From Steve Jobs to Lionel Messi, a long list of people who have been successful in their field all agree on one thing… overnight success takes a long time. We knew this ten years ago when we sat down and started drawing up a proposal for the Bill and Melinda Gates Foundation, which we hoped would move the needle in the critical area of maternal and child health. The idea was to tap into a chorus of unheard voices and seek innovative solutions to clear away obstacles preventing mothers and children from accessing essential healthcare in developing countries.
You could say it was a form of crowdsourcing.
The call went out across the streets and fields and hills and valleys of Malawi, Sierra Leone, India, Kenya, and Ghana. It went to entrepreneurs, parents, health professionals, students, academics, dreamers, bakers, farmers, truckers, techies, toolmakers – everyone and anyone had a stake in the game. There were workshops and presentations, experts and novices, judges and juries, drafts and iterations, prizes and incentives.
And eventually there were the ideas.
Chosen from multiple thousands that ranged from the plainly impractical to the downright genius, these were the ones deemed to have the best chance of making a difference. Pilots were designed, people were mobilized, projects were implemented. And then…
At least not much that would make the world sit up and say “Wow!” Because fundamental change rarely involves drama. It usually comes about through hard work and learning and iteration and more learning and more hard work. And advocacy and persuasion and disappointment and discussion. And eventually, if you’re lucky…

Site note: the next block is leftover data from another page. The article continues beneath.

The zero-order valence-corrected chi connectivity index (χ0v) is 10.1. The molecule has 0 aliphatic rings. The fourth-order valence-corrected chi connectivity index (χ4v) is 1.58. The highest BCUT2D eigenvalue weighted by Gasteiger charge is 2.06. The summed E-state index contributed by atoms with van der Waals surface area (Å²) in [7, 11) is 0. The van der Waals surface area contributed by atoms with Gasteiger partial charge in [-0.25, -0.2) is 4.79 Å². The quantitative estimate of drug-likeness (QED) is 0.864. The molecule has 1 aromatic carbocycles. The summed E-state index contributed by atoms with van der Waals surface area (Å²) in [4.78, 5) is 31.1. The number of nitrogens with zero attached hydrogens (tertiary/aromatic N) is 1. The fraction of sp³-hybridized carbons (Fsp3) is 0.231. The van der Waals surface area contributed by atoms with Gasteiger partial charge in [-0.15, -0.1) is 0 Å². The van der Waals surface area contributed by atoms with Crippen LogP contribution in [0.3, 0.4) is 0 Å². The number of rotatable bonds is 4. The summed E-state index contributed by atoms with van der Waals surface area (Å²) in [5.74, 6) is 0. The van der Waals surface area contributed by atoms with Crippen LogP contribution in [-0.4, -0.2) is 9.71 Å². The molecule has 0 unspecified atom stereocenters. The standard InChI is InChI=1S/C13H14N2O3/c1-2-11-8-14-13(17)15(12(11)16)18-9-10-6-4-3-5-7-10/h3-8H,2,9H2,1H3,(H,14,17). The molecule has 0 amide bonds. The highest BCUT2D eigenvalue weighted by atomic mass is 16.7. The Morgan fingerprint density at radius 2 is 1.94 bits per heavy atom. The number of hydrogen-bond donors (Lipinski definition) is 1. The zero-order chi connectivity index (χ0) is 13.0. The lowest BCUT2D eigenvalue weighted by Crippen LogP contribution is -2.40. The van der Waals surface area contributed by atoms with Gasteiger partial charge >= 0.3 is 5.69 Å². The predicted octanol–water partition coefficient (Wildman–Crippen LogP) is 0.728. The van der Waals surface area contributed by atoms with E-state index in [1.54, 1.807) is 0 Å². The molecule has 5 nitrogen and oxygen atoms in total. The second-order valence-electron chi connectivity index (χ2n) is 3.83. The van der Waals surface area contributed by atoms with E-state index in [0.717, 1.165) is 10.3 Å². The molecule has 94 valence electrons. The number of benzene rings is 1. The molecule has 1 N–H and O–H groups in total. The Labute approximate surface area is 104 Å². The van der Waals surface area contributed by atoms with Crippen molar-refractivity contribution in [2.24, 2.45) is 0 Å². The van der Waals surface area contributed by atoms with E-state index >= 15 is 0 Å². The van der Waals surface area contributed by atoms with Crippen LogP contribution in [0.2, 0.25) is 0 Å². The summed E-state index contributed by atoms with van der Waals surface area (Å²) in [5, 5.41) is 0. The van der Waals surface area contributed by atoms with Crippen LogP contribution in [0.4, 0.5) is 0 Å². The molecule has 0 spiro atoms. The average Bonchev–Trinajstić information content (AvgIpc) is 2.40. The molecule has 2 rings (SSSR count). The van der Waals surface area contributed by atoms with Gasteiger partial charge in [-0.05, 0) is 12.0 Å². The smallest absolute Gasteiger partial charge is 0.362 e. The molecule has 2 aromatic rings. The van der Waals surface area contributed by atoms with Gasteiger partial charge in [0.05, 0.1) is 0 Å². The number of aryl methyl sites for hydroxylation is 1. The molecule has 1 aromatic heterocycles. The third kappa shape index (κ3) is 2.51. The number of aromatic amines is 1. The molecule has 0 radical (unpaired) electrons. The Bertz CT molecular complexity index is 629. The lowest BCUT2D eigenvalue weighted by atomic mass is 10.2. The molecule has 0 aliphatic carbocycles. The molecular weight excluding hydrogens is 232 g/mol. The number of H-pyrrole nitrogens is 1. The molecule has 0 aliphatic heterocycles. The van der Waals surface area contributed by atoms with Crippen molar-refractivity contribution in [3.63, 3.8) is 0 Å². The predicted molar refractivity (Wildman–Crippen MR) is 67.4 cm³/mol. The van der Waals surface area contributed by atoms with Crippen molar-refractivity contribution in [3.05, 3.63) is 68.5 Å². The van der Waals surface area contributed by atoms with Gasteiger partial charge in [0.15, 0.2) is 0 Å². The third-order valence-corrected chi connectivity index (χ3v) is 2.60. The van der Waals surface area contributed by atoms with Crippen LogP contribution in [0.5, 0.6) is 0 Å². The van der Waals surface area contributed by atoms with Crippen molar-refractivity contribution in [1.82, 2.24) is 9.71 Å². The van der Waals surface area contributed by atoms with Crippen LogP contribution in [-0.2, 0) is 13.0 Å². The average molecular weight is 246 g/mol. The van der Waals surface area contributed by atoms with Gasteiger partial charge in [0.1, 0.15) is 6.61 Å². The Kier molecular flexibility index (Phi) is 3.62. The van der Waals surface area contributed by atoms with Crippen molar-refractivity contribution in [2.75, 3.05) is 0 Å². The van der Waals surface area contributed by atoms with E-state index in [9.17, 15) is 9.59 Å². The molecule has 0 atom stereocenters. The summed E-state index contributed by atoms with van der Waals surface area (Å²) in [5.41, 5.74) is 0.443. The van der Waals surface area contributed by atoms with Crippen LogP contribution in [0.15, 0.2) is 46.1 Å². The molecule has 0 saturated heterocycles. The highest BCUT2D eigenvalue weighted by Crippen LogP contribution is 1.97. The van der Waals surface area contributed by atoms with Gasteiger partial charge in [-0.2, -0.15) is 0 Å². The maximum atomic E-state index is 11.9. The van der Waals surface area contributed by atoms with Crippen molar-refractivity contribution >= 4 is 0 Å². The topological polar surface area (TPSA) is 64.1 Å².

A healthcare revolution.
In January 2018 the Government of Malawi announced that they were rolling out a new nationwide “Health Center by Phone” service called “Chipatala Cha Pa Foni” (say it out loud… it’s fun!) People who need health advice or a basic diagnosis can call a toll-free number, talk to a professional, and often avoid long wait times at clinics or unnecessary journeys by foot through remote countryside.
It’s not a gimmick. It’s a small healthcare revolution.
Chipatala Cha Pa Foni (say it again!) grew from two ideas which became one – thought up by Lilongwe-based software developer, Soyapi Mumba and Clement Mwazambumba, a local government health official from Zomba in the south. They entered our “Every one can save a life” competition back in 2010 and went through a rigorous process of judging.
Soyapi and Clement’s ideas were joined together and came to life in a storage room at the back of Balaka District Hospital. The service had three staff, two phone lines, and two PCs. Fostered and developed by a fantastic organization called Village Reach and funded by a variety of donors, the service has now become an integral part of official government health policy in Malawi. It will save a lot of time, money, and — most importantly — many precious lives.
It’s an eight year overnight success story.
Today Soyapi Mumba is Director of Public Health Informatics at Baobab Health Trust, He oversees development of electronic health surveillance and reporting systems for public hospitals in Malawi and recently gave a TED talk . Clement Mwazambumba is a Project Manager for World Vision in Malawi.